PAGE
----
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How we process fear

by | Mar 17, 2020

When studying self-defense, it’s important to understand just what you are protecting yourself from. Having an honest understanding of what you are facing is the key to honing a mindset relative to a problem at hand. In general, we don’t want to be controlled by our fear. What we should do is use our fear as an indication to be vigilant and prepared.

When self-created fears start to get in the way of good-natured vigilance, that’s when issues get overcomplicated. A general example from the martial arts is either lacking information or laying too much importance on the wrong information. In either of those cases, you’ll end up filling in the blanks with personal fears.

A tengu from lore, said to lure 
the faithful off the path.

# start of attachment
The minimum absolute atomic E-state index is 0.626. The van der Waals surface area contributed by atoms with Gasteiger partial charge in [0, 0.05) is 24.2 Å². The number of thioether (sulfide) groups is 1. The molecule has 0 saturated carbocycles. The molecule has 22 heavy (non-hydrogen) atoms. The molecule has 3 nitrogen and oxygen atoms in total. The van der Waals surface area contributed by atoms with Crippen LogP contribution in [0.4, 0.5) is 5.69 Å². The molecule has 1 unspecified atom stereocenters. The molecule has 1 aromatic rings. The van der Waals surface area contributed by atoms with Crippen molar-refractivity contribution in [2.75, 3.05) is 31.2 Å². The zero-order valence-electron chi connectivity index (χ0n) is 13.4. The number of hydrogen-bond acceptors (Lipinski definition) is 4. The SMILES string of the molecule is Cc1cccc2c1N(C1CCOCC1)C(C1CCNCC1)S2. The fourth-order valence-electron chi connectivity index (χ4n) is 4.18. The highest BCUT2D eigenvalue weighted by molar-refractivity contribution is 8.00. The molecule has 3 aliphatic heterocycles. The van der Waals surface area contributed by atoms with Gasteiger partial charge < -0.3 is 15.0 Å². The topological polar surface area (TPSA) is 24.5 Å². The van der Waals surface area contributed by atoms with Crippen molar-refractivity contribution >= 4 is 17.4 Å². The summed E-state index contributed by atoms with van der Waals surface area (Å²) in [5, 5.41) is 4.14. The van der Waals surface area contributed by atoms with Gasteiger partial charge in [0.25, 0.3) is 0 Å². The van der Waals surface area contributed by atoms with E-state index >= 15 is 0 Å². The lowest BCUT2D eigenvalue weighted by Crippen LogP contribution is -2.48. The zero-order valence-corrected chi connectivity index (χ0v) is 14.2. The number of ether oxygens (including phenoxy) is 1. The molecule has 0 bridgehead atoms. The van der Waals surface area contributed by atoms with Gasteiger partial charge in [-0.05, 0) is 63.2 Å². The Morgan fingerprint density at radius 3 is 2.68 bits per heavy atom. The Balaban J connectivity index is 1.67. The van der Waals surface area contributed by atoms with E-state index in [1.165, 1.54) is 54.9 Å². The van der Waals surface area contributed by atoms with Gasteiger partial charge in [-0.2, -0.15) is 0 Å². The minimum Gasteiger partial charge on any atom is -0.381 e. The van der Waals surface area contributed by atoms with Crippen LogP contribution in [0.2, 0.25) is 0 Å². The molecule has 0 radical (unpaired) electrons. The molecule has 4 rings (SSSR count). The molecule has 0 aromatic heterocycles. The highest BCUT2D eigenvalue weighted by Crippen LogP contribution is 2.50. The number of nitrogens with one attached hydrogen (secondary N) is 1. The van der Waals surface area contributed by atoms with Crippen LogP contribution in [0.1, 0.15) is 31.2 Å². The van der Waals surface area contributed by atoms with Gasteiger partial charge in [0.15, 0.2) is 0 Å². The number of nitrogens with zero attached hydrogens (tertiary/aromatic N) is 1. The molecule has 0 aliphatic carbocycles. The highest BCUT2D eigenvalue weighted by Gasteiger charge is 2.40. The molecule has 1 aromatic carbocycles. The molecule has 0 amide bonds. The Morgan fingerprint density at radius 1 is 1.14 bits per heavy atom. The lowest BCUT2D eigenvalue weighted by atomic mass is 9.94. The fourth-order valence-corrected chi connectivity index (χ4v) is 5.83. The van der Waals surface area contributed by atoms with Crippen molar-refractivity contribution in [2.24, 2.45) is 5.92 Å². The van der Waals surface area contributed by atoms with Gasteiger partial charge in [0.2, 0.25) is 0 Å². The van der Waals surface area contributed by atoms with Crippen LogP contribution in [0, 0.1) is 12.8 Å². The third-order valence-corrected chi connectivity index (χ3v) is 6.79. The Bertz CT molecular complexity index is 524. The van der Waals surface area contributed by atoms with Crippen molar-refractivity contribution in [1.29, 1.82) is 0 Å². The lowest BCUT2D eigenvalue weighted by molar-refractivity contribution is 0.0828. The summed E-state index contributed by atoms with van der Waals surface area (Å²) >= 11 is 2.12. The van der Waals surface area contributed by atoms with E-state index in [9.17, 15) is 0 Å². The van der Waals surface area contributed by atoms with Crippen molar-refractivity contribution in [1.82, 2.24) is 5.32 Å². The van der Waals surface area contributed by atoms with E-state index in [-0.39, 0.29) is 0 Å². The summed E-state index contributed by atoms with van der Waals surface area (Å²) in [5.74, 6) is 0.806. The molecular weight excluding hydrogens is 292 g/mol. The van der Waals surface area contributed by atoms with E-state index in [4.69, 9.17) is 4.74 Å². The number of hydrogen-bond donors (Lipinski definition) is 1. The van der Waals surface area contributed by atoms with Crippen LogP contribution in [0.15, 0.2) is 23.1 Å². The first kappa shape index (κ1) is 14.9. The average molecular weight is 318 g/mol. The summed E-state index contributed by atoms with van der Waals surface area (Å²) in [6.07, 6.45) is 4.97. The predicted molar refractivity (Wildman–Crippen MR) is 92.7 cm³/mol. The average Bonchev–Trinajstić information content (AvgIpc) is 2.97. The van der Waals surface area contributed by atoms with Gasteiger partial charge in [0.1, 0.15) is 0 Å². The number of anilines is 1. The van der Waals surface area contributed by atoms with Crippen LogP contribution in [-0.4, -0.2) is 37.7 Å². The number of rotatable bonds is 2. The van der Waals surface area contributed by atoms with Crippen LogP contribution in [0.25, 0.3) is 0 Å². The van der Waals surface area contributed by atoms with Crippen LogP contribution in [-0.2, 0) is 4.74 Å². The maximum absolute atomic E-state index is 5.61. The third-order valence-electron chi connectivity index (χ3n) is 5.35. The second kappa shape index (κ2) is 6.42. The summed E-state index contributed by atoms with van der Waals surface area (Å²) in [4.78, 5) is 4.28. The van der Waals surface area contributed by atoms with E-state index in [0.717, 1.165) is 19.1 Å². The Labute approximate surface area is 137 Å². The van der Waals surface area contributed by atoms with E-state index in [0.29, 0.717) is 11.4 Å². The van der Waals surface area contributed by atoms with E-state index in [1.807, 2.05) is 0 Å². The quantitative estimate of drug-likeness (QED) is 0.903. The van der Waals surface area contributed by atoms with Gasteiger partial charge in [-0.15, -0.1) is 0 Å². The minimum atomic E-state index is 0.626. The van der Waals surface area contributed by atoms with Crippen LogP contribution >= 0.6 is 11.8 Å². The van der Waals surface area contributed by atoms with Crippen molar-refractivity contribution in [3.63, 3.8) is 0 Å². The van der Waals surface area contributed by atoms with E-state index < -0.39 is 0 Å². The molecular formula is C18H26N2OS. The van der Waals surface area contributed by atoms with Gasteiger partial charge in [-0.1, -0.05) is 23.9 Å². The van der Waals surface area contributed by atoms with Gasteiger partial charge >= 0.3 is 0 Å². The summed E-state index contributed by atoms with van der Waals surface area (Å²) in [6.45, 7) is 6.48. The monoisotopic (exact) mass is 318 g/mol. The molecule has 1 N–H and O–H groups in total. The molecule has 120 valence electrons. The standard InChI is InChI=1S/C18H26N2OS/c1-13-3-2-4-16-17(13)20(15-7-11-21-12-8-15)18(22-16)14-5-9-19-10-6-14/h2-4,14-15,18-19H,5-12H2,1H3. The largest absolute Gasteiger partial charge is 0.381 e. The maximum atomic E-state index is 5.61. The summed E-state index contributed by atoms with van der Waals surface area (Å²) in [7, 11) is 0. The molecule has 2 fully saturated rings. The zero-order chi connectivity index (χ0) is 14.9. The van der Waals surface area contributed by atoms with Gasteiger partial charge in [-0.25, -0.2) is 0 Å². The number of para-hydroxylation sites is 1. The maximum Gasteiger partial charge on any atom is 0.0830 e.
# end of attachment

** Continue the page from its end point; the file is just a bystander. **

In self-defense, we want to avoid being controlled by something that is not happening now.

That also goes for the fear of being seen as weak. This type of fear can put us directly in the line of danger (the “it-can’t-happen-to-me” syndrome).

It’s so important to find a balanced approach to processing fear. It is possible to find it in studying the ways we stay safe in the interest of the well-being of ourselves and others (self-defense).

…Or as my dad would say: “Don’t act like a darned fool: act for yourself, and act accordingly for those around you.”